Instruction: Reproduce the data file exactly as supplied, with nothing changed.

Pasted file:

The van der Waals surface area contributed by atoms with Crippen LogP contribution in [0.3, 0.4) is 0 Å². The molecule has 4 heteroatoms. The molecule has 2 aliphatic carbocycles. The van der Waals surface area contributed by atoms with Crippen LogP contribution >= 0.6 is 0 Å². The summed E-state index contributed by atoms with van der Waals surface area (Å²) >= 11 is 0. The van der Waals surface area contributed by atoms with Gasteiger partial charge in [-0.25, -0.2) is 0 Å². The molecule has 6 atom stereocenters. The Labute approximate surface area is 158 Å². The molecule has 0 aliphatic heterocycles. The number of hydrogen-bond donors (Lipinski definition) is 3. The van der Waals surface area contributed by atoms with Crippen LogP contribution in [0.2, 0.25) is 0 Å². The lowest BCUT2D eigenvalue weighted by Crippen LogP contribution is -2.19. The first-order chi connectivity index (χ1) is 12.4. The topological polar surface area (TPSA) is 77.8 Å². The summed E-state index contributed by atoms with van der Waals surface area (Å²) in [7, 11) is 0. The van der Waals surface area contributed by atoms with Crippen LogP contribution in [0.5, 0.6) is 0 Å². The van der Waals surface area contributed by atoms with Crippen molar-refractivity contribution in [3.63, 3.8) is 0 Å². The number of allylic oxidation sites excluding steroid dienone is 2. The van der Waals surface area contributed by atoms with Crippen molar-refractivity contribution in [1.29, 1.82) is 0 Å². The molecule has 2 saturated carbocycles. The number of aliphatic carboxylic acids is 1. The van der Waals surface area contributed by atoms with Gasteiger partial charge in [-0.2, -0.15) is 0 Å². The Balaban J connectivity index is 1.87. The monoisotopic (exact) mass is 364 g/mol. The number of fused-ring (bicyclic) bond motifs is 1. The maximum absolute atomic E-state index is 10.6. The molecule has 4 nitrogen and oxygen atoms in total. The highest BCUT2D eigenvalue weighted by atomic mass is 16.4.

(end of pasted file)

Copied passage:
The van der Waals surface area contributed by atoms with Crippen LogP contribution in [0.3, 0.4) is 0 Å². The molecule has 4 heteroatoms. The molecule has 2 aliphatic carbocycles. The van der Waals surface area contributed by atoms with Crippen LogP contribution >= 0.6 is 0 Å². The summed E-state index contributed by atoms with van der Waals surface area (Å²) >= 11 is 0. The van der Waals surface area contributed by atoms with Gasteiger partial charge in [-0.25, -0.2) is 0 Å². The molecule has 6 atom stereocenters. The Labute approximate surface area is 158 Å². The molecule has 0 aliphatic heterocycles. The number of hydrogen-bond donors (Lipinski definition) is 3. The van der Waals surface area contributed by atoms with Crippen LogP contribution in [0.2, 0.25) is 0 Å². The lowest BCUT2D eigenvalue weighted by Crippen LogP contribution is -2.19. The first-order chi connectivity index (χ1) is 12.4. The topological polar surface area (TPSA) is 77.8 Å². The summed E-state index contributed by atoms with van der Waals surface area (Å²) in [7, 11) is 0. The van der Waals surface area contributed by atoms with Crippen LogP contribution in [0.5, 0.6) is 0 Å². The van der Waals surface area contributed by atoms with Crippen molar-refractivity contribution in [3.63, 3.8) is 0 Å². The number of allylic oxidation sites excluding steroid dienone is 2. The van der Waals surface area contributed by atoms with Crippen molar-refractivity contribution in [1.29, 1.82) is 0 Å². The molecule has 2 saturated carbocycles. The number of aliphatic carboxylic acids is 1. The van der Waals surface area contributed by atoms with Gasteiger partial charge in [-0.2, -0.15) is 0 Å². The Balaban J connectivity index is 1.87. The monoisotopic (exact) mass is 364 g/mol. The number of fused-ring (bicyclic) bond motifs is 1. The maximum absolute atomic E-state index is 10.6. The molecule has 4 nitrogen and oxygen atoms in total. The highest BCUT2D eigenvalue weighted by atomic mass is 16.4.